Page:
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WASHINGTON — The State Department is warning countries and companies they risk tough U.S. sanctions if they do business with more than three dozen Russian companies, including arms trader Rosoboronexport and missile manufacturer Almaz-Antey.
The department on Friday published a list of businesses and individuals linked to Russia’s defense and intelligence agencies. The list, nearly a month overdue, was required by a sweeping new sanctions law Congress passed in July and President Trump reluctantly signed into law a few weeks later.
The sanctions package was Congress’ response to Moscow’s meddling in the U.S. presidential election last year and for its military aggression in Ukraine and Syria. U.S. officials said Russia’s leading spy agencies, the GRU and FSB, were involved in the election interference. The GRU is Russia’s military intelligence agency. The FSB is the main successor to the Soviet-era KGB.
The message the law and the list send is straightforward: The United States can’t bar third parties from doing business with these companies affiliated with Russia’s intelligence and defense sectors, but the U.S. can decide to freeze their assets and lock them out of the American financial system if they do.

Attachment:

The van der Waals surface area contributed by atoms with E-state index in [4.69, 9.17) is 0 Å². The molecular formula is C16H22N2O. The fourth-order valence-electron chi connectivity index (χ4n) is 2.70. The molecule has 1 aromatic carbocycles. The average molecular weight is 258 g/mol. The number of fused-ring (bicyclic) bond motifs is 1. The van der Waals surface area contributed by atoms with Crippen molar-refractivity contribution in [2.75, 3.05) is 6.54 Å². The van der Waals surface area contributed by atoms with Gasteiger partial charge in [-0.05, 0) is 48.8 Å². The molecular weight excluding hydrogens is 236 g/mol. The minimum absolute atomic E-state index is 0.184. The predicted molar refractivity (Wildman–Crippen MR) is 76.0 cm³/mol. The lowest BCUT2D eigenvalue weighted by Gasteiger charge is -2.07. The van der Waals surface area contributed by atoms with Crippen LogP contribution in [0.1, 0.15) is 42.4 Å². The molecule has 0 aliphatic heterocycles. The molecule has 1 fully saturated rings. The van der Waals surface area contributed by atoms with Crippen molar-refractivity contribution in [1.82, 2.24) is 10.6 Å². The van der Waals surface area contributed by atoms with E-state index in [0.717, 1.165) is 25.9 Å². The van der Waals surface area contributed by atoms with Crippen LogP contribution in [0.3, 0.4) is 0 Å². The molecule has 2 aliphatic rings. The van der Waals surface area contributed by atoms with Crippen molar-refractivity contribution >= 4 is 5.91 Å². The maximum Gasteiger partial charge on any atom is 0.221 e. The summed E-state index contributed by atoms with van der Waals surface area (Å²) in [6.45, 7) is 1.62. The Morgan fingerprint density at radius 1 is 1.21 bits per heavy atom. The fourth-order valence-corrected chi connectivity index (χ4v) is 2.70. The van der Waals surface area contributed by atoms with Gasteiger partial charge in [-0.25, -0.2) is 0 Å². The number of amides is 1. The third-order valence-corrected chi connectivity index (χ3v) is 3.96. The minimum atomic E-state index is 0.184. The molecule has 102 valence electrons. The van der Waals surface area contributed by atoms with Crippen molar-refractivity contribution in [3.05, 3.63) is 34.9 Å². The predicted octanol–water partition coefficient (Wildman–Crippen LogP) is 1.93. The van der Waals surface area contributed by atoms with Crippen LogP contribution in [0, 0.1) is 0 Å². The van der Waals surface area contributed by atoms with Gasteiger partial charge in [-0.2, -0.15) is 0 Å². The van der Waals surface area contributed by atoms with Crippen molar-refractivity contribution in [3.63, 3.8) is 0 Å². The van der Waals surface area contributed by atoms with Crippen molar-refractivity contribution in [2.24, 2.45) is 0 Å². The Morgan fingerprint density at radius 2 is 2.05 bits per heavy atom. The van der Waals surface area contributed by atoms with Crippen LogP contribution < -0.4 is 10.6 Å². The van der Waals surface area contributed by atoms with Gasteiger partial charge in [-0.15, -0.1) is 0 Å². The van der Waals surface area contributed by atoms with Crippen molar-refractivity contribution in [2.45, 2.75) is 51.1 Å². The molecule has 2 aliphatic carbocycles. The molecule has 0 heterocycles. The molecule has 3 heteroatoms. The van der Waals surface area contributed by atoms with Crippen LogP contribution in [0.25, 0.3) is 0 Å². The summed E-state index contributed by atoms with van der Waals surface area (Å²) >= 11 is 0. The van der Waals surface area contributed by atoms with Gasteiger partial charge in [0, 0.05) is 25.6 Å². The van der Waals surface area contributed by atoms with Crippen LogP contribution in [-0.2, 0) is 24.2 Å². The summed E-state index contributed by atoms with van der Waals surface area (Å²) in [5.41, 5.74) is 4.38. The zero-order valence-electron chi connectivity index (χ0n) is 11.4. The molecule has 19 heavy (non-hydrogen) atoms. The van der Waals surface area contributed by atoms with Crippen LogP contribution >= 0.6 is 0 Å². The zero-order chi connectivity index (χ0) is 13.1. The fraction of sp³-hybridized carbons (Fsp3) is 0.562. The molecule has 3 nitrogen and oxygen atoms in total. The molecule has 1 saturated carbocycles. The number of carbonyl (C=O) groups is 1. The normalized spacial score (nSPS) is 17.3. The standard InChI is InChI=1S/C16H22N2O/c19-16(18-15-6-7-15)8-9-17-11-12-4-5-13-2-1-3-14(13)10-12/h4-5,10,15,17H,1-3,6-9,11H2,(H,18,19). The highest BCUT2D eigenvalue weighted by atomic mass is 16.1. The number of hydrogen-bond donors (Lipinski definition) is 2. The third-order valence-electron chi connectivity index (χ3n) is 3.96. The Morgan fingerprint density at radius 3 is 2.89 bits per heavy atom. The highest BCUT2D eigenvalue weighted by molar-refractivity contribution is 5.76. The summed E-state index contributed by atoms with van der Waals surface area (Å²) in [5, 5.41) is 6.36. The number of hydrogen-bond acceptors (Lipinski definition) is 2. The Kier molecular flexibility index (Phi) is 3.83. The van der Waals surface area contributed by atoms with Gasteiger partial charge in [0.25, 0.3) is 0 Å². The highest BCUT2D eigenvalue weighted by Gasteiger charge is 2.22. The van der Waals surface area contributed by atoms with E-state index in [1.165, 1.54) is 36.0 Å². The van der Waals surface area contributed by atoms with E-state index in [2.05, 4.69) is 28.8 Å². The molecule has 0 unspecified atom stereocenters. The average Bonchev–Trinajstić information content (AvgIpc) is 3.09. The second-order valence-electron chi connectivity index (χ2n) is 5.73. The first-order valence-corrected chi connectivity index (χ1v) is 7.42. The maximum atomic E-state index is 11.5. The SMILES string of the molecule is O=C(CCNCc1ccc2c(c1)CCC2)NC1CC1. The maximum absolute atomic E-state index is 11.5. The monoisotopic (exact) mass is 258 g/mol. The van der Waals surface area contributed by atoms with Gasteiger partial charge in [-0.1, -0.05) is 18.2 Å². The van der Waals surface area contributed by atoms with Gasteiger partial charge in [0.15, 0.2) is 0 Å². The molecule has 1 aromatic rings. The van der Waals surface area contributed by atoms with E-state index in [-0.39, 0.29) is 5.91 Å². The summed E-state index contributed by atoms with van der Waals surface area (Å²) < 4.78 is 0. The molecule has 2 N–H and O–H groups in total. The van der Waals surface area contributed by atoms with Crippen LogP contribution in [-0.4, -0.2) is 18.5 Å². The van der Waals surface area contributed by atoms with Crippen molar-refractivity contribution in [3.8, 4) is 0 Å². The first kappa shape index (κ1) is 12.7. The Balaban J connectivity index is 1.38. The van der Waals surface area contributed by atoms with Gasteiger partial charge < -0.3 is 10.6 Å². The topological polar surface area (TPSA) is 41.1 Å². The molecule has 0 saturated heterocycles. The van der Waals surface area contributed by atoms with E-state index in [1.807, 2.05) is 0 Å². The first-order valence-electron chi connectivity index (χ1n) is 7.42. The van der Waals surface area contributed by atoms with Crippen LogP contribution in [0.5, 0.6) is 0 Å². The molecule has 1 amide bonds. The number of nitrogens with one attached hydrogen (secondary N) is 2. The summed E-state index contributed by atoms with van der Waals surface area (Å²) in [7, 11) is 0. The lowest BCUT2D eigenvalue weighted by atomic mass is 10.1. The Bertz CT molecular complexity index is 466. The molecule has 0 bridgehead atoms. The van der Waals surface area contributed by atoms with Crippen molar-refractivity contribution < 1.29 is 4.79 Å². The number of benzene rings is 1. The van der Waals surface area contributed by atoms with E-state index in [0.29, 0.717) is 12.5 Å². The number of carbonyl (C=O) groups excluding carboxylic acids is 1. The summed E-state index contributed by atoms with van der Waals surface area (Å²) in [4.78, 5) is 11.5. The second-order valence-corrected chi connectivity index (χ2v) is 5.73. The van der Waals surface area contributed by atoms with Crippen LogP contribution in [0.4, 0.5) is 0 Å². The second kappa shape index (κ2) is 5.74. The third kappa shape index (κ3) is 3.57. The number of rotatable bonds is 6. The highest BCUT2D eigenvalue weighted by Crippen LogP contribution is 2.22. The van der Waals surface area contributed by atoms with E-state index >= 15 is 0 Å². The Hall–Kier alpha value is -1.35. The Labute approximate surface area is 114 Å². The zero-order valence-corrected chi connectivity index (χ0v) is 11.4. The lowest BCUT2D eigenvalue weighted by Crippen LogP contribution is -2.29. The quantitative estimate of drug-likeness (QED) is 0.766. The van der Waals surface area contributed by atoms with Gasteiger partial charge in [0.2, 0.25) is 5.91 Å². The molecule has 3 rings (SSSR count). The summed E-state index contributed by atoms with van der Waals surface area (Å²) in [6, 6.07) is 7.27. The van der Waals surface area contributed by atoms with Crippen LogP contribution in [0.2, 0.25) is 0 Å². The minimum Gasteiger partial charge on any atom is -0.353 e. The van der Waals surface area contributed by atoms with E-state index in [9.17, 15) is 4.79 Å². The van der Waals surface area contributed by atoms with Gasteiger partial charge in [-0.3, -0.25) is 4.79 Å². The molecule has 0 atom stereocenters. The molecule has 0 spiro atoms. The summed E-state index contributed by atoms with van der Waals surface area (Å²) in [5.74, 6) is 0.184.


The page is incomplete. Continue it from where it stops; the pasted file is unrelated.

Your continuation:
Sens. Ben Cardin, D-Md., and John McCain, R-Ariz., two of the Trump administration’s most vocal critics on the delay, declared in a statement that the guidance issued by State “is a step in the right direction.”
With pressure building after an Oct. 1 deadline for the list was missed, Secretary of State Rex Tillerson approved the belated roster and authorized its release to certain members of Congress late Thursday.
Also on the list are Russia’s biggest shipbuilding firm, United Shipbuilding Corporation, and state-owned United Aircraft Corporation, which manufactures the Sukhoi and MiG jets.
Tillerson has said one reason for the delay has been concern about how the sanctions may affect businesses and major U.S. allies who do business with Russia’s defense and intelligence sectors. Turkey, a NATO ally, has a deal with the Kremlin to buy the S-400, Russia’s most advanced air defense missile system, which is manufactured by state-owned Almaz-Antey. And key security partner Saudi Arabia recently struck an array of deals with Moscow, including contracts for Russian weapons.
Despite overwhelming support in Congress for the sanctions bill, many lawmakers openly worried that Trump didn’t share their desire to rebuke Russia. Instead of looking for ways to retaliate against Moscow for the election meddling, Trump had openly challenged the findings of his own intelligence agencies, which concluded Russia had sought to tip the election in his behalf.
In a statement issued when he signed the sanctions bill, the president complained that lawmakers had overstepped their constitutional bounds and impeded his ability to negotiate with foreign countries. To make sure his administration didn’t drag its feet on implementing the law, Cardin, McCain and Sen. Bob Corker, R-Tenn., frequently pressed Tillerson for status reports.
Richard Lardner is an Associated Press writer.